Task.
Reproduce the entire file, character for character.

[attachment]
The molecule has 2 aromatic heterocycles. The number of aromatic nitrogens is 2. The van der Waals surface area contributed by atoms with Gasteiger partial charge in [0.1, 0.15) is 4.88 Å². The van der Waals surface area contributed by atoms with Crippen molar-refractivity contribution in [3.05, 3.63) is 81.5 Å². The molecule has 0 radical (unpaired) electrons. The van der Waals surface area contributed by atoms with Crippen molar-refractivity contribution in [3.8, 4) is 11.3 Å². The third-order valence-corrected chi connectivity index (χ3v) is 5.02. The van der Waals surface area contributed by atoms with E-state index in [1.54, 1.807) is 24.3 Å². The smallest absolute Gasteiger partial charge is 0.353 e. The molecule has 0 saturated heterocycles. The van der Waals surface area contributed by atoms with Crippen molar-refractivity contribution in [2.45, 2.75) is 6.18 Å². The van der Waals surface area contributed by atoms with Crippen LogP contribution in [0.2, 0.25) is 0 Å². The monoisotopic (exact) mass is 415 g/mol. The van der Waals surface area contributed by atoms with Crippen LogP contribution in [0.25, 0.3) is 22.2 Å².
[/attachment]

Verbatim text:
The molecule has 2 aromatic heterocycles. The number of aromatic nitrogens is 2. The van der Waals surface area contributed by atoms with Gasteiger partial charge in [0.1, 0.15) is 4.88 Å². The van der Waals surface area contributed by atoms with Crippen molar-refractivity contribution in [3.05, 3.63) is 81.5 Å². The molecule has 0 radical (unpaired) electrons. The van der Waals surface area contributed by atoms with Crippen molar-refractivity contribution in [3.8, 4) is 11.3 Å². The third-order valence-corrected chi connectivity index (χ3v) is 5.02. The van der Waals surface area contributed by atoms with E-state index in [1.54, 1.807) is 24.3 Å². The smallest absolute Gasteiger partial charge is 0.353 e. The molecule has 0 saturated heterocycles. The van der Waals surface area contributed by atoms with Crippen molar-refractivity contribution in [2.45, 2.75) is 6.18 Å². The van der Waals surface area contributed by atoms with Crippen LogP contribution in [0.2, 0.25) is 0 Å². The monoisotopic (exact) mass is 415 g/mol. The van der Waals surface area contributed by atoms with Crippen LogP contribution in [0.25, 0.3) is 22.2 Å².